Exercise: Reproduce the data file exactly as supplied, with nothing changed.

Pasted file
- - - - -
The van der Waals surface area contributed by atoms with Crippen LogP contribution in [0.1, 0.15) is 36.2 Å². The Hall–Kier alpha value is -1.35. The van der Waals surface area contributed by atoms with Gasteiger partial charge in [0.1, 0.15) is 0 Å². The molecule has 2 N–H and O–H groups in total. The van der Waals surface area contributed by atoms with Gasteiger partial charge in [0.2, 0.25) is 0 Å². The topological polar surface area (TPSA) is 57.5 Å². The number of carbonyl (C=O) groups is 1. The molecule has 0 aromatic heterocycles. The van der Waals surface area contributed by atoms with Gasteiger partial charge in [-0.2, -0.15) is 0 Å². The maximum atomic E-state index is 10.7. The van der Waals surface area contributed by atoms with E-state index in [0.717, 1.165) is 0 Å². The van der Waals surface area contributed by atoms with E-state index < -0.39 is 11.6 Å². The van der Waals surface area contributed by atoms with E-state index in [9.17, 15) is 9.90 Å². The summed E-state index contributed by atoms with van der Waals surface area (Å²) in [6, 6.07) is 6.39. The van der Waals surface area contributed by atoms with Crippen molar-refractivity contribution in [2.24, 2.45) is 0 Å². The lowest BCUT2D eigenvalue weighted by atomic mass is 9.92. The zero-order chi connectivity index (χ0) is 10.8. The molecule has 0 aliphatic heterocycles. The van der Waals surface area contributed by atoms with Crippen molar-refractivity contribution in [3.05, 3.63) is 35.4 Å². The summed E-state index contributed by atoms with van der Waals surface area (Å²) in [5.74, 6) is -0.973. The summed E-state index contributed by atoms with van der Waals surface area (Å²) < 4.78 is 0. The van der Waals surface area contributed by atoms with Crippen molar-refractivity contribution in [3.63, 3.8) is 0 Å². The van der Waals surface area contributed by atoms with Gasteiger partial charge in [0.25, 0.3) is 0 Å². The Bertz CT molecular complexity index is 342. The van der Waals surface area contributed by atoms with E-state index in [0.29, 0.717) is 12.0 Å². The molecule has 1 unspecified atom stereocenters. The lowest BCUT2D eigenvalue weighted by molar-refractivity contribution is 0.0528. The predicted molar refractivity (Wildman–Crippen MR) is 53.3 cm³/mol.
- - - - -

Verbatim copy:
The van der Waals surface area contributed by atoms with Crippen LogP contribution in [0.1, 0.15) is 36.2 Å². The Hall–Kier alpha value is -1.35. The van der Waals surface area contributed by atoms with Gasteiger partial charge in [0.1, 0.15) is 0 Å². The molecule has 2 N–H and O–H groups in total. The van der Waals surface area contributed by atoms with Gasteiger partial charge in [0.2, 0.25) is 0 Å². The topological polar surface area (TPSA) is 57.5 Å². The number of carbonyl (C=O) groups is 1. The molecule has 0 aromatic heterocycles. The van der Waals surface area contributed by atoms with Gasteiger partial charge in [-0.2, -0.15) is 0 Å². The maximum atomic E-state index is 10.7. The van der Waals surface area contributed by atoms with E-state index in [0.717, 1.165) is 0 Å². The van der Waals surface area contributed by atoms with E-state index < -0.39 is 11.6 Å². The van der Waals surface area contributed by atoms with E-state index in [9.17, 15) is 9.90 Å². The summed E-state index contributed by atoms with van der Waals surface area (Å²) in [6, 6.07) is 6.39. The van der Waals surface area contributed by atoms with Crippen molar-refractivity contribution in [2.24, 2.45) is 0 Å². The lowest BCUT2D eigenvalue weighted by atomic mass is 9.92. The zero-order chi connectivity index (χ0) is 10.8. The molecule has 0 aliphatic heterocycles. The van der Waals surface area contributed by atoms with Crippen molar-refractivity contribution in [3.05, 3.63) is 35.4 Å². The summed E-state index contributed by atoms with van der Waals surface area (Å²) in [5.74, 6) is -0.973. The summed E-state index contributed by atoms with van der Waals surface area (Å²) < 4.78 is 0. The van der Waals surface area contributed by atoms with Crippen molar-refractivity contribution in [3.63, 3.8) is 0 Å². The van der Waals surface area contributed by atoms with Gasteiger partial charge in [0.25, 0.3) is 0 Å². The Bertz CT molecular complexity index is 342. The van der Waals surface area contributed by atoms with E-state index in [0.29, 0.717) is 12.0 Å². The molecule has 1 unspecified atom stereocenters. The lowest BCUT2D eigenvalue weighted by molar-refractivity contribution is 0.0528. The predicted molar refractivity (Wildman–Crippen MR) is 53.3 cm³/mol.